In the world of internet buzz, Prince Rama is more king than prince at the moment. Their recent signing to Paw Tracks was a BIG DEAL, largely because it signaled the addition of a new favorite band for Animal Collective acolytes. But, despite all of the A.C./Black Dice familial relationships and in-breeding on the label, Prince Rama manage to bring their own entirely unique aesthetic and sound to the table. It does have it’s occasional echoes of Here Comes the Indian or Hollinndagain, but nothing more than small flourishes. So, in that sense, buzz deserved. Plus, the album’s pretty good, so hey, bonus.
Shadow Temple, produced by Tare and Animal Collective band-mate Deakin, opens with the mantra titled “Om Mane Padme Hum”. The jam is dark and loud from the word go, jangling metal melded with tribal drumming, a furry synth drone, and effected moans. The wordless howls and chanted title are entirely reminiscent of old school Pocahaunted on a far East bent, trading in the peyote for meditation. The volume level and amount of feedback at the two minute mark verges on oppressive the twirls of synth barely audible under the harsh. But, everything fades, the tribal tom beating out the rhythm that brought everything together in the first place. Dual female wails weave in and out, ending the track.
“Om Namo Shivaya” is similarly big, the opening synth “melody” grandiose, ponderous. Sisters Taraka and Nimai Larson intone and swoon, while band-mate Michael Collins’ deeper voice threads the balance. The swinging guitar, tribal cymbals and toms, and chanting are pure, unadulterated, danceable psychedelia, a denser, free-form, heavier version of what Yeasayer does, but without any sense of pop, for better or worse. The arpeggiated synth at the end of the tune, combined with the gigantic, quadrupled vocals is nothing short of Disney soundtrack, unabashedly huge.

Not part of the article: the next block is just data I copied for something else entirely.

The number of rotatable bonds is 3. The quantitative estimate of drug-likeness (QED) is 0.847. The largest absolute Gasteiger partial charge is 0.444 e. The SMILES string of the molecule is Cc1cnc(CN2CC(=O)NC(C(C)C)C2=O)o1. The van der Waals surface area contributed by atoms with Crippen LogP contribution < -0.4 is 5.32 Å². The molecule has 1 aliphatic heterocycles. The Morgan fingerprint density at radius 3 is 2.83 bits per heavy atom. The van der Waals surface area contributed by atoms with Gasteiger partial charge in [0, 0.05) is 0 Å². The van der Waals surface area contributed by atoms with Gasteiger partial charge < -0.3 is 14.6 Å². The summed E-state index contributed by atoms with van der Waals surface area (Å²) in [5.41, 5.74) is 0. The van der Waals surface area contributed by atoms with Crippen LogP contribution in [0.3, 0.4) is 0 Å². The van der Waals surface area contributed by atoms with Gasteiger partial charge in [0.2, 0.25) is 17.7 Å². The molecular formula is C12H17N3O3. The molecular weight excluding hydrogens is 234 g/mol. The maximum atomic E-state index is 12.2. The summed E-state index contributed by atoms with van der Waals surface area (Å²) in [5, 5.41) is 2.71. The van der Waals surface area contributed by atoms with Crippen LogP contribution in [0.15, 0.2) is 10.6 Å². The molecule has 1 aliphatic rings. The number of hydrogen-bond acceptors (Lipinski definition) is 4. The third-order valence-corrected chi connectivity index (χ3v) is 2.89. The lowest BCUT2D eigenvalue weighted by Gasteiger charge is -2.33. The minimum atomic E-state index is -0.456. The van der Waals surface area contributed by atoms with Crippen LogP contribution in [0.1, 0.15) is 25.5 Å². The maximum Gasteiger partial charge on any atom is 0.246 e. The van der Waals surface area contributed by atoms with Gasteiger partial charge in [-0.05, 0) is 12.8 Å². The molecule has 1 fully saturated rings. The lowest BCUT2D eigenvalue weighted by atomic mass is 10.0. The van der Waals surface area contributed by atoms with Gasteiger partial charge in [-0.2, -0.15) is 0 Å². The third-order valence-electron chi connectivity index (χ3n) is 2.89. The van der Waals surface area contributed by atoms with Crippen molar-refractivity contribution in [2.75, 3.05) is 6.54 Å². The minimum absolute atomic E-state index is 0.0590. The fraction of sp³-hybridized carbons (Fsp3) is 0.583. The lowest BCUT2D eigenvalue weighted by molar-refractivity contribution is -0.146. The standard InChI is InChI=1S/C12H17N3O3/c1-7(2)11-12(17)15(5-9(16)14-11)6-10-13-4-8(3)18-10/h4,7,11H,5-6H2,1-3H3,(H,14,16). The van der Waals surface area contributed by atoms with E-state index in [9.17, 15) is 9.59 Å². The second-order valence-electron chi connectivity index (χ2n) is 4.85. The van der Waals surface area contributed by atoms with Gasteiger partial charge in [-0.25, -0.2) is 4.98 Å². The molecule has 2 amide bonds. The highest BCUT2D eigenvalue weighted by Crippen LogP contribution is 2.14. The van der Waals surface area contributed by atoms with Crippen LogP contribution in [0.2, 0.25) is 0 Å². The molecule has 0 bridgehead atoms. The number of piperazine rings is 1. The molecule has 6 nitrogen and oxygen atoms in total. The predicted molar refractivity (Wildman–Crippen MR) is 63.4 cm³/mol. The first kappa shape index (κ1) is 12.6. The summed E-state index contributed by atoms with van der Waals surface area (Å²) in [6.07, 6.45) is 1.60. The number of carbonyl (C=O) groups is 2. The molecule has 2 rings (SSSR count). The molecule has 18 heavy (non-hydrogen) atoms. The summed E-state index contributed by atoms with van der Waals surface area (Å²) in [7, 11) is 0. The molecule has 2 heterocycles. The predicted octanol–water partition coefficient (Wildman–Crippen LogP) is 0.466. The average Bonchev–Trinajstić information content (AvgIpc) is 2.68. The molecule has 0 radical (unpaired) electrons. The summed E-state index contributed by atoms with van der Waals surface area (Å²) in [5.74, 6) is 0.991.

The amazingly titled “Thunderdrums” follows, distorted guitar chopping out a simple chord progression, one of the Larson sisters tossing out what may be an actual language or might just be epic gibberish. The minute and a half long outro is beautiful, Nintendo synth birds chirping off into oblivion, swirls of feedback laying in wait in the background. Waiting, that is, until the rapid drumbeat that follows leads into “Storm Worship”. The feedback turning into crackles of lightning, rain effectively simulated as well. It’s a nice, jungley set-piece, in the end, building to “Lightening Fossil”. In that next installment of the story, those annoying synth vocals that every 90s keyboard came pre-loaded with are used to beat out a melody, Collins droning out a chant, the Larsons careening about over the top.
“Mythras” starts simply enough, Collins shouting out the song’s name. The near five minutes of drone embrace the simplicity and power of vocals in drone, layer after affected layer participating in a call and response with the guitar. The spindling, eerie vocals that begin “Satt Nam” are similarly powerful, reminiscent of early Gang Gang Dance, but the cartoony, fuzzed synth is a bit silly in comparison to the falling, minor repetitions of the track’s title. “Raghupati” closes the disc out, churning guitar, spiraling synth and powerful chant breaking to a release at the very end of the album.
In all, there’s probably not enough pop appeal to break through the way Animal Collective or Yeasayer did when they incorporated mass amounts of psychedelia, but Prince Rama seems to relish that very fact. They are willfully and gleefully obtuse, offering mantras instead of choruses. Largely, the thing I take away from this is that the live show is probably pretty impressive, when one can sit back and let the drone envelop them in communion with others.